May 18, 2005

'Too widespread and systemic to be dismissed.'

The abuse of prisoners by US troops in Afghanistan and Iraq appears to be more widespread than has been believed.

A new set of files obtained from the US Army by the Amercian Civil Liberties Union contains numerous new allegations of abuse, including reports that an Iraqi prisoner who was seriously injured during a beating had to drop his claims of abuse in order to get out of US custody. The documents were released by court order after the government stonewalled a year-old Freedom of Information Act (FOIA) request filed by the ACLU, the Center for Constitutional Rights, Physicians for Human Rights, Veterans for Common Sense, and Veterans for Peace.

According to ACLU executive director Anthony Romero, abuse and torture of people by US troops is 'too widespread and systemic to be dismissed as the rogue actions of a few misguided individuals.'

In one file released today, an Iraqi detainee claimed that Americans in civilian clothing beat him in the head and stomach, dislocated his arms, "stepped on [his] nose until it [broke]," stuck an unloaded pistol in his mouth and fired the trigger, choked him with a rope and beat his leg with a baseball bat. Medical reports corroborated the detainee?s account, stating that the detainee had a broken nose, fractured leg, and scars on his stomach. In addition, soldiers confirmed that Task Force 20 interrogators wearing civilian clothing had interrogated the detainee. However, after initially reporting the abuse, the detainee said that he was forced by an American soldier to sign a statement denouncing the claims or else be kept in detention indefinitely. He agreed.

An investigator who reviewed the signed statement concluded that "[t]his statement, alone, is a prima facie indication of threats." However, despite the medical report and testimony from other soldiers, the criminal file was ultimately closed on the grounds that the investigation had "failed to prove or disprove" the offenses.

Another file released today reports that U.S. soldiers in Afghanistan posed for photographs of mock executions with hooded and bound detainees, and that some of these photographs were intentionally destroyed after the Abu Ghraib scandal to avoid "another public outrage."

The file concerns an investigation into the discovery of a CD during an office clean-up in Afghanistan in July 2004. The CD contained digital images of what appeared to be abuse and maltreatment of detainees in and around Fire Base Tycze in southern Afghanistan. The pictures showed uniformed soldiers pointing pistols and M-4 rifles at the heads and backs of bound and hooded detainees, and other abuses such as holding a detainee?s head against the wall of a cage. One sergeant stated that he had also seen pictures on Army computers of detainees being kicked, hit or inhumanely treated while in U.S. custody. An Army Specialist and team leader with four soldiers assigned under him admitted that similar photographs had been destroyed after images of torture at Abu Ghraib prison were leaked to the media.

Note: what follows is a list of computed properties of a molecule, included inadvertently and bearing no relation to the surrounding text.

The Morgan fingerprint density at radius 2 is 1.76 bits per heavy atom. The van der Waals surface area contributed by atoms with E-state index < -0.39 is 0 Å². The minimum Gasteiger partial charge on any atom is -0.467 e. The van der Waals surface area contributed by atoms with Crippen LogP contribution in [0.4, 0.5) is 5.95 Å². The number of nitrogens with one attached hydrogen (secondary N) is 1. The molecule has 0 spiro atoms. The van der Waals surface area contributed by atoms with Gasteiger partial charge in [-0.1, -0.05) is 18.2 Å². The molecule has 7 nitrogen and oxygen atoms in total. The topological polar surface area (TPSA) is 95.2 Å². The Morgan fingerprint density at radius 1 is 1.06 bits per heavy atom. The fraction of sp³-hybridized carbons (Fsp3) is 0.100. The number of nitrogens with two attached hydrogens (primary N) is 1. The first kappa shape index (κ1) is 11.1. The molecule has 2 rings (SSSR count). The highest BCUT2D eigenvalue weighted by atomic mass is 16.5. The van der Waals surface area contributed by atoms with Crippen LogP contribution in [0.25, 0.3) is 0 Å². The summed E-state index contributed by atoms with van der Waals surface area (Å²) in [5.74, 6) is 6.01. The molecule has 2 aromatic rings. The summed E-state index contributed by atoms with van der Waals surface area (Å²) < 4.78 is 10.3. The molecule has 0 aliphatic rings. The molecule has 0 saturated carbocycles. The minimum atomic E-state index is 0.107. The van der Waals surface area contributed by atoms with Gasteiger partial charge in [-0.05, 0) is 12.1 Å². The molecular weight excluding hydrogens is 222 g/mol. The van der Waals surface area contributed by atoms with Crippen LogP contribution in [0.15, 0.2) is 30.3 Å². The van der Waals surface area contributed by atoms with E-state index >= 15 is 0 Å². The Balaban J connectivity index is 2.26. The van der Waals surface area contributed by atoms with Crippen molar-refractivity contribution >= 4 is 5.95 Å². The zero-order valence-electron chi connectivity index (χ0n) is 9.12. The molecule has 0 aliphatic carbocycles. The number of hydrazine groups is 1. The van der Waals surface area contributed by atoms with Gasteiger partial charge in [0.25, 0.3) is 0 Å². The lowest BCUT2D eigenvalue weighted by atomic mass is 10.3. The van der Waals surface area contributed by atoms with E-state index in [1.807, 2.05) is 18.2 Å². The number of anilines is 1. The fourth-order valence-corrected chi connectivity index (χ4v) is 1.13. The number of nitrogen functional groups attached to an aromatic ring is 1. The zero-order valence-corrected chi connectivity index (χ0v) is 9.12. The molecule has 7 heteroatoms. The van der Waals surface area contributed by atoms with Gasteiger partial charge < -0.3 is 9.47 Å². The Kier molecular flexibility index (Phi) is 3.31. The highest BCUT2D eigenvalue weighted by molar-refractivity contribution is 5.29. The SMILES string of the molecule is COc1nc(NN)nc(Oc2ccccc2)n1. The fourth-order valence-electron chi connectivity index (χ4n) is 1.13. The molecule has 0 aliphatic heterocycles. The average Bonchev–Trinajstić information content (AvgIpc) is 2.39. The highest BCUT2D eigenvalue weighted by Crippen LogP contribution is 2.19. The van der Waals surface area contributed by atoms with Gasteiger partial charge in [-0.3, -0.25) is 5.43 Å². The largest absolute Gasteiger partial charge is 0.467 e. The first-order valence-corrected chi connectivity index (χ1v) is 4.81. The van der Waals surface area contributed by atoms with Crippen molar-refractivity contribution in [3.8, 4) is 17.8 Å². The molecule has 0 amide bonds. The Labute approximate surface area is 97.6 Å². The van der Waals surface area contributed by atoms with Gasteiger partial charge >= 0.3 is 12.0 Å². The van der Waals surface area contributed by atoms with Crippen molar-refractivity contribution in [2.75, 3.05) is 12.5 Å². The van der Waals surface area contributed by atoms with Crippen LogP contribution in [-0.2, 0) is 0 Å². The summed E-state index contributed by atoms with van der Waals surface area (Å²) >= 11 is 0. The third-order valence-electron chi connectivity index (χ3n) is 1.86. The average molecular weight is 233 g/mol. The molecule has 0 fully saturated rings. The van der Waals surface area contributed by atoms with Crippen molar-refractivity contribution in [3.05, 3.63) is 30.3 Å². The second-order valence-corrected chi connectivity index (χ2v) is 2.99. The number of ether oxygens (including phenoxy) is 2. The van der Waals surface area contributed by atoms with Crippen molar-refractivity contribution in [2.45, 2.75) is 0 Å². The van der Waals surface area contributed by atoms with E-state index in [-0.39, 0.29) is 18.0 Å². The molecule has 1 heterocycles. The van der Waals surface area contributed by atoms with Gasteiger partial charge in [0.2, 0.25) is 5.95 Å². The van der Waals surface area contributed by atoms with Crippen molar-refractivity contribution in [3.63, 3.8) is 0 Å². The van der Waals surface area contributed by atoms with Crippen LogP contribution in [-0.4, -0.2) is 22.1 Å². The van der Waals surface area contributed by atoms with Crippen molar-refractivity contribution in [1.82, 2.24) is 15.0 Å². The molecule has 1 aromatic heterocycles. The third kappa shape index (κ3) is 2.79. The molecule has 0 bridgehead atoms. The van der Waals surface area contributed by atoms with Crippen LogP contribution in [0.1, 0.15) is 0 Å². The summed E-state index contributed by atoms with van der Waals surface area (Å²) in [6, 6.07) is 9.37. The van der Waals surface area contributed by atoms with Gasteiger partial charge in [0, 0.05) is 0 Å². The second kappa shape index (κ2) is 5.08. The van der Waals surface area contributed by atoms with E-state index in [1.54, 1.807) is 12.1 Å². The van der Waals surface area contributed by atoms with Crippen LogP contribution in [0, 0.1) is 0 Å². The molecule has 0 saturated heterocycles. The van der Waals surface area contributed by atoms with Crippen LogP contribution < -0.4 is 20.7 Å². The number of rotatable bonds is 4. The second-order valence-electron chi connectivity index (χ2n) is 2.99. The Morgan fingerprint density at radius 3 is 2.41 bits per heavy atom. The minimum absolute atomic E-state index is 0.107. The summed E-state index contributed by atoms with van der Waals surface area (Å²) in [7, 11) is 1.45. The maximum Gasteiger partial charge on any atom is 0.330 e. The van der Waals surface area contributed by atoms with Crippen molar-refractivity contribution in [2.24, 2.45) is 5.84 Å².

The ACLU has urged Attorney General Alberto Gonzales to appoint a special counsel to investigate the abuse and torture of detainees and, if needed, prosecute civilians for their involvement in the torture of detainees. According to the ACLU's Romero, 'The American public deserves to know which high-level government officials are ultimately responsible for the torture conducted in our name.'


Posted by Magpie at May 18, 2005 12:26 PM | Human Rights | Technorati links |

Oh yeah, Gonzales is going to agree to that! Not.

Gonzalez owes his entire climb to Bush, and he is going to stay bought. Requesting decent behavior out of liars, torturers, theives and crooks is just so ... nelly.

I don't know what we need to do with them aside from file civil suit after civil suit against them.

Posted by: Scorpio at May 19, 2005 08:30 AM